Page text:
embracing the grey

It is rare that a shoot goes exactly as planned, and at times all plans are rendered moot. I was rudely reminded of this fact in a recent client shoot. After discussing her goals for the shoot, reviewing photos that she likes, and meeting her budgetary requirements, my client and I were both excited about  our plans for an early morning, outdoor shoot with the goal of getting a few great head and full body shots portraying a fresh, natural look highlighted by a golden glow. I selected a location and scouted several good backgrounds to maximize the angle of the sun at the specific time and date scheduled. Attire, makeup, hair and jewelry all discussed; lenses selected; batteries charged; coffee-maker set to brew at 5:15 AM; alarm (reluctantly) set. Everything was ready for a perfect natural light shoot. Except the natural light!

[It’s ok… scroll down to the photos (I know that I would)… you can always come back and read this later.. or not]

Instead of the beautiful warm sunlight of morning “golden hour”, we would be faced with heavily overcast skies, damp grounds, and the expectation of rain at any minute. It is at this moment, or perhaps after a few seconds of screaming and cursing, when it is critical for a photographer to remember and use the Serenity Prayer.

“God, give me grace to accept with serenity the things that cannot be changed,Courage to change the things which should be changed, and the Wisdom to distinguish the one from the other.”

  • Accept what cannot be changed. The weather could not be changed. The dim, dreary light could not be changed. The gray skies could not be changed. And my client opted not to change the schedule unless rain forced us to terminate the session.
  • Courage to change the things that should [or can] be changed. In the case of this shoot, I do not think that a great deal of courage was required, but it did take some recognition and technical know-how. We needed to change expectations–not of quality, but of the type of photo, the mood and emotional tones we could expect. It was useless to try to get golden, glowing shots, but a great hazy or misty image can also be stunning. Beautiful blue skies and lush green backgrounds were unlikely, but we could turn to architecture as background, blur backgrounds, or just minimize backgrounds altogether and shoot close up. Unbalanced light? I am not above helping mother nature with a bit of well-placed flash and some post-process reworking of light levels and tonal curves. And perhaps most important, rather than try to force “fresh-and-happy: onto “dreary-and-gloomy”, we could portray different expressions that better matched the ambience provided.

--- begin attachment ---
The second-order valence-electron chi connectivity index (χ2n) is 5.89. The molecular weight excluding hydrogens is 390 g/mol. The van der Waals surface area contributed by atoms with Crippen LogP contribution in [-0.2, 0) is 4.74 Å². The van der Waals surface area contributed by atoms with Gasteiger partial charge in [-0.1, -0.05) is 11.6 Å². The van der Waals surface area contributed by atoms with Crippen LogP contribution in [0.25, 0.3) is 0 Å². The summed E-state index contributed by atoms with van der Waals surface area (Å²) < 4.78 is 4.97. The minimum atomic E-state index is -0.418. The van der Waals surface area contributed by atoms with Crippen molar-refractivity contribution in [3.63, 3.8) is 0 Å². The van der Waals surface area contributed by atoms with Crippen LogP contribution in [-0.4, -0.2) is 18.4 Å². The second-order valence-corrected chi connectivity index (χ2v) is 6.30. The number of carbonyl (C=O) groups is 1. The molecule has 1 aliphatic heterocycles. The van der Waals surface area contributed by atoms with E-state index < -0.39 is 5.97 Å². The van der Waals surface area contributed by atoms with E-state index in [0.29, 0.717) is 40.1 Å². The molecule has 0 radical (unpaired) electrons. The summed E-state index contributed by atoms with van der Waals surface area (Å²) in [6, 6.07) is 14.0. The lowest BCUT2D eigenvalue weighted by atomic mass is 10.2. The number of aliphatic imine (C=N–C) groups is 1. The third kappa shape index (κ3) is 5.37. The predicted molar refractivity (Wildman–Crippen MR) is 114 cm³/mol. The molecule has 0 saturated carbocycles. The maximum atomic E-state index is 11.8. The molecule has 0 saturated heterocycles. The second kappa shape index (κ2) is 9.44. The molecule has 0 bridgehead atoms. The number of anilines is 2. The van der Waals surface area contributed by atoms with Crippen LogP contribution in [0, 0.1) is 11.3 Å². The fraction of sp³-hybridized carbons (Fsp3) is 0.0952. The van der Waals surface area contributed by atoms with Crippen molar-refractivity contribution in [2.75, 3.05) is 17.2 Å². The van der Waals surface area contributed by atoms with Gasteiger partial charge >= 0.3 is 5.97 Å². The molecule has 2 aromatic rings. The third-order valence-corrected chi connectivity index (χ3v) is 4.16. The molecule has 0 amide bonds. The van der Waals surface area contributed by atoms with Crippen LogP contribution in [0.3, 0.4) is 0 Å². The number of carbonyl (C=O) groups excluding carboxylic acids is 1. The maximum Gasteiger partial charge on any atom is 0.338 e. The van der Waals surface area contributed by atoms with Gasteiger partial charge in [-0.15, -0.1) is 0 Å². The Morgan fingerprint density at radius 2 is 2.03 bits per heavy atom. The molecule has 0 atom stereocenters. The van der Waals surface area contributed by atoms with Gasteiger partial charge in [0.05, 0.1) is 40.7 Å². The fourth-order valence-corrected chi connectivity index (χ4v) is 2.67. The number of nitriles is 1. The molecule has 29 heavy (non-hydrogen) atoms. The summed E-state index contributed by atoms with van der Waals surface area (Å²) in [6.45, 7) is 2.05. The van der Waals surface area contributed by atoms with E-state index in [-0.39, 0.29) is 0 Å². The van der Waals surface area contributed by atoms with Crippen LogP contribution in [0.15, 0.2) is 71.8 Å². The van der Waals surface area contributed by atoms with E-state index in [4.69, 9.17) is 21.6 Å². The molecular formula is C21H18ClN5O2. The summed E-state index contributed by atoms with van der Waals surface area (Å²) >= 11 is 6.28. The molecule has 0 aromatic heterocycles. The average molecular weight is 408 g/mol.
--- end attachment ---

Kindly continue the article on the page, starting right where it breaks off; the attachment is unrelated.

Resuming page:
• The wisdom to distinguish the one from the other. While I think and hope that I brought at least some of the wisdom needed, I leave it to my client and you to make this determination by reviewing the results of this session.

Here is what we did…


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